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SW Aviator Feb/Mar 2001
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Story and photos by Gerrit Paulsen

Kauai is no place for an airplane. The island is a maze of steep, narrow, cloud-capped canyons, which either abruptly end in a vertical wall splashed with 1000-foot waterfalls, or simply vanish into the perennial milky white clouds shrouding the mountaintops. There is no room for a stiff-wing to turn around, and there’s no way out the top. This inhospitable terrain is the undisputed realm of the helicopter.

Kauai’s 5148-foot Mt. Waiale‘ale is the wettest spot on earth, receiving well over 400 inches of rain per year. This abundance of water flowing down the dramatically eroded volcanic cliffs has created some of the most beautiful scenery on earth. The problem is, seeing it. Seventy percent of the island is inaccessible by road, and even foot trails are treacherous at best. Unquestionably, if you want to experience the unique beauty of Kauai, you need to do it by helicopter.

Tour operators have figured this out. The island is abuzz with helicopters. The heliport at Lihue boasts no fewer than a dozen helipads, each occupied by a different tour operator. Conversely, there isn’t a single aircraft rental company on the entire island. Since I have a thousand or so hours of helicopter stick-time, I figured I could just rent a helicopter with an instructor, as one would a fixed-wing on the other islands. Unfortunately, I had no luck finding a helicopter on Kauai with dual controls – the redundant sets have all been removed to make way for more fare-paying passengers. I finally resigned myself to the fact that if I was going to fly Kauai, I’d have to do it like the rest of the tourists.

Of the dozen or so tour operators vying for my money, I picked Jack Harter Helicopters for two reasons. First, they are the originators of helicopter tours in Kauai, way back in 1962. Second, and most importantly for me, they were the only company who offered a 90-minute tour (in addition to the 60-minute tour that this and most other companies offer). For me, the more time in the air, the better.

The tour was, in a word, spectacular! We circled the island in a clockwise direction, first swooping past our cruise ship docked in Nawiliwili Harbor, then up the Hanapepe Valley for an up-close look at Manawaiopuna Falls. (Remember the scene in Jurassic Park where the helicopter hovers down the waterfall? Yep, this is the one.) We then flew down through the red-tinged Waimea Canyon, often called the Grand Canyon of the Pacific, followed by an in-depth exploration of the deepest valleys of the Na Pali coast’s spectacular sea cliffs. After climbing to a respectful 1500 feet agl, we toured the North Shore beaches from Ke'e to Hanalei, before descending back into the beautiful Hanalei Valley to hover past more spectacular waterfalls. Our pilot then carefully picked his way under the clouds into the Mt. Waialeale Crater, an unworldly green box canyon with hundreds of waterfalls cascading down the 3000-foot cliffs. After successfully extracting us from the crater, the pilot made a brief pass past Wailua Falls (star of the Fantasy Island TV show’s opening sequence), before returning to Lihue for a smooth touchdown.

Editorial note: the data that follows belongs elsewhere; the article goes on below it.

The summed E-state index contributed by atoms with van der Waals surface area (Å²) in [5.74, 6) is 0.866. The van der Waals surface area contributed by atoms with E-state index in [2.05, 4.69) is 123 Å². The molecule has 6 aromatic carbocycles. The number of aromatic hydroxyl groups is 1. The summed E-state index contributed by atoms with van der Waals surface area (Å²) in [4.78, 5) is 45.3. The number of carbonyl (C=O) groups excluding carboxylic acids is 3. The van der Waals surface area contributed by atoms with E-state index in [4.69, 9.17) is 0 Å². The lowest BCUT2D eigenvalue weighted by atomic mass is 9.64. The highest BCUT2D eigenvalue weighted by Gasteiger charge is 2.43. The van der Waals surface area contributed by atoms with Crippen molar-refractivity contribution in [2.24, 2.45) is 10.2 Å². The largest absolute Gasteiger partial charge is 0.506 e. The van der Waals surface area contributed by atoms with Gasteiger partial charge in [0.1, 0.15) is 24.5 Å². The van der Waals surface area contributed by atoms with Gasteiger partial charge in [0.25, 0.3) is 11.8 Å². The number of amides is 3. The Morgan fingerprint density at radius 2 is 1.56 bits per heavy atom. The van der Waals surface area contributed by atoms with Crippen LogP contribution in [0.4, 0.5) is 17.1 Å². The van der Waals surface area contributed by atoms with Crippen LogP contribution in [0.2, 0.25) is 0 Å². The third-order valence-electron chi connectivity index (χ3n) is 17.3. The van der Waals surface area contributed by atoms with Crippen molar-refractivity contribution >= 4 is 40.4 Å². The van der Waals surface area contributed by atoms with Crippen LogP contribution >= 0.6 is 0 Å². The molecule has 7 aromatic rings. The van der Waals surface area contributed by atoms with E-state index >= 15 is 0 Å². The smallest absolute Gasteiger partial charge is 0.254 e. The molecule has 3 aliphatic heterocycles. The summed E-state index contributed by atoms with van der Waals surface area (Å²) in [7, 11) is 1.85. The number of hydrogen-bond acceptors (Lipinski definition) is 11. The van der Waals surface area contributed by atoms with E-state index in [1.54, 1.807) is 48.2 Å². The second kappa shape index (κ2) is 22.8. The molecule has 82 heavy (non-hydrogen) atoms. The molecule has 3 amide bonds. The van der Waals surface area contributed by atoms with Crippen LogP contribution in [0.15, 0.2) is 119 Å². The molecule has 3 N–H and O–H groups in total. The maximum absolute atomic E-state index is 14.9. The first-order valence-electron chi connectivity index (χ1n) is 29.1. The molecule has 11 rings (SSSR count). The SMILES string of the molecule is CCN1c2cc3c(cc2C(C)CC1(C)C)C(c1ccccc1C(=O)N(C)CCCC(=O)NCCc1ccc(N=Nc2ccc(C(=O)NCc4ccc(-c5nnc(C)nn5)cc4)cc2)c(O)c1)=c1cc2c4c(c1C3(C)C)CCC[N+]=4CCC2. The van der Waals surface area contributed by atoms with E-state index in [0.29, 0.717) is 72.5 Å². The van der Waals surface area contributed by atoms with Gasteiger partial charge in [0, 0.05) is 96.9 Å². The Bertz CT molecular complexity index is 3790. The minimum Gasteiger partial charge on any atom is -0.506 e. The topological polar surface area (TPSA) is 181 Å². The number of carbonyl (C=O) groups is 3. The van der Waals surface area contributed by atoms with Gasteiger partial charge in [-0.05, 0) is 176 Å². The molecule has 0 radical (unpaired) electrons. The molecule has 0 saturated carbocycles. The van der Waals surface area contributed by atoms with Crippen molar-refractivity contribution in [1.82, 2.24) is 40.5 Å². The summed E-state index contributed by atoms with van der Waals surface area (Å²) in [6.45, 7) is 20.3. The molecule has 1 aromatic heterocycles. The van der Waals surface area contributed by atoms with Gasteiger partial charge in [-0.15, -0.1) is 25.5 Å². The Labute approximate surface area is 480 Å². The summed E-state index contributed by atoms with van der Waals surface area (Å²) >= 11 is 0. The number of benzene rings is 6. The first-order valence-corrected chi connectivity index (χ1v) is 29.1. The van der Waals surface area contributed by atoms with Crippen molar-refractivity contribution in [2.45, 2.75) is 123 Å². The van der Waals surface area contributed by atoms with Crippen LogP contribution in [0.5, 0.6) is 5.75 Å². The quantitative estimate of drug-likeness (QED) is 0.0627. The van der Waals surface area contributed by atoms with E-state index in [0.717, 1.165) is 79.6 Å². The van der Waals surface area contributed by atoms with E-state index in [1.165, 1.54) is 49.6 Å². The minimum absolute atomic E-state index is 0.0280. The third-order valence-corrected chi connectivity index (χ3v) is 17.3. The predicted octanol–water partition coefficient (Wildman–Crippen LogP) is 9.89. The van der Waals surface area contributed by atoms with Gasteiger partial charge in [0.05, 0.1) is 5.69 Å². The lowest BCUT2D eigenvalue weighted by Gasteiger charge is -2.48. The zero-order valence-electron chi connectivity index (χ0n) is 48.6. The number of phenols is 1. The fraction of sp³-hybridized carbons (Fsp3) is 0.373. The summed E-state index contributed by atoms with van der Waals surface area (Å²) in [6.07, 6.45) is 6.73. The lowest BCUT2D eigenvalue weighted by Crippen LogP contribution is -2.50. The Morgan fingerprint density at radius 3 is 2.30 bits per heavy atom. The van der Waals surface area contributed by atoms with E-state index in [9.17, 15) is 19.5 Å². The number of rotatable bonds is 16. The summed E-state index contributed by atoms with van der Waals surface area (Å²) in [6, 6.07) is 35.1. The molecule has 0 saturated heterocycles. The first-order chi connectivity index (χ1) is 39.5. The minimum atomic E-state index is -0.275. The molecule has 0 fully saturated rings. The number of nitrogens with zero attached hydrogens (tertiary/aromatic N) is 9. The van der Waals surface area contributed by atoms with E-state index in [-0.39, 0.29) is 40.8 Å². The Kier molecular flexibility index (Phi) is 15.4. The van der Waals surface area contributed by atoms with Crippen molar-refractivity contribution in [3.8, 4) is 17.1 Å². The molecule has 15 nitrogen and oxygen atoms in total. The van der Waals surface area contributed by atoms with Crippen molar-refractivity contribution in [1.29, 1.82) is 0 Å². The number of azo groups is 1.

Throughout the tour, our superb pilot provided interesting narration, while effortlessly negotiating the rugged, unforgiving terrain that surrounded us. Comfort and visibility in the air-conditioned 2001 Eurocopter AS350B2 ASTAR was excellent, even for those of us relegated to the back seat. There were, however, only four of us aboard – I imagine it might be a bit cramped with all six passenger seats filled. The extra room on our flight was due to the tour operator’s weight restrictions. Passengers exceeding 400 pounds per couple, and/or 250 pounds per person must pay for an extra seat. Okay, I always knew there would be a consequence for my portliness. In this case, the price of corpulence lightened my wallet considerably: the 90-minute tour costs $249 per seat (with discounts available if you book online at, and the 60-minute tour retails for $189 per seat.

It was money well spent, with the scenery and experience exceeding my already high expectations. The only disappointment was that the tour came up short on time, lasting only 80 minutes, instead of the 90 to 95 minutes of “air-time” promised. No matter, I had still been able to venture deep into the forbidding misty canyons where the helicopter is king.

For a comprehensive list of Kauai’s helicopter tour operators, including phone numbers and links to their web sites, visit Jack Harter Helicopters may be reached at 888-245-2001, or at

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The material in this publication is for advisory information only and should not be relied upon for navigation, maintenance or flight techniques. SW Regional Publications and the staff neither assume any responsibility for the accuracy of this publication's content nor any liability arising fom it
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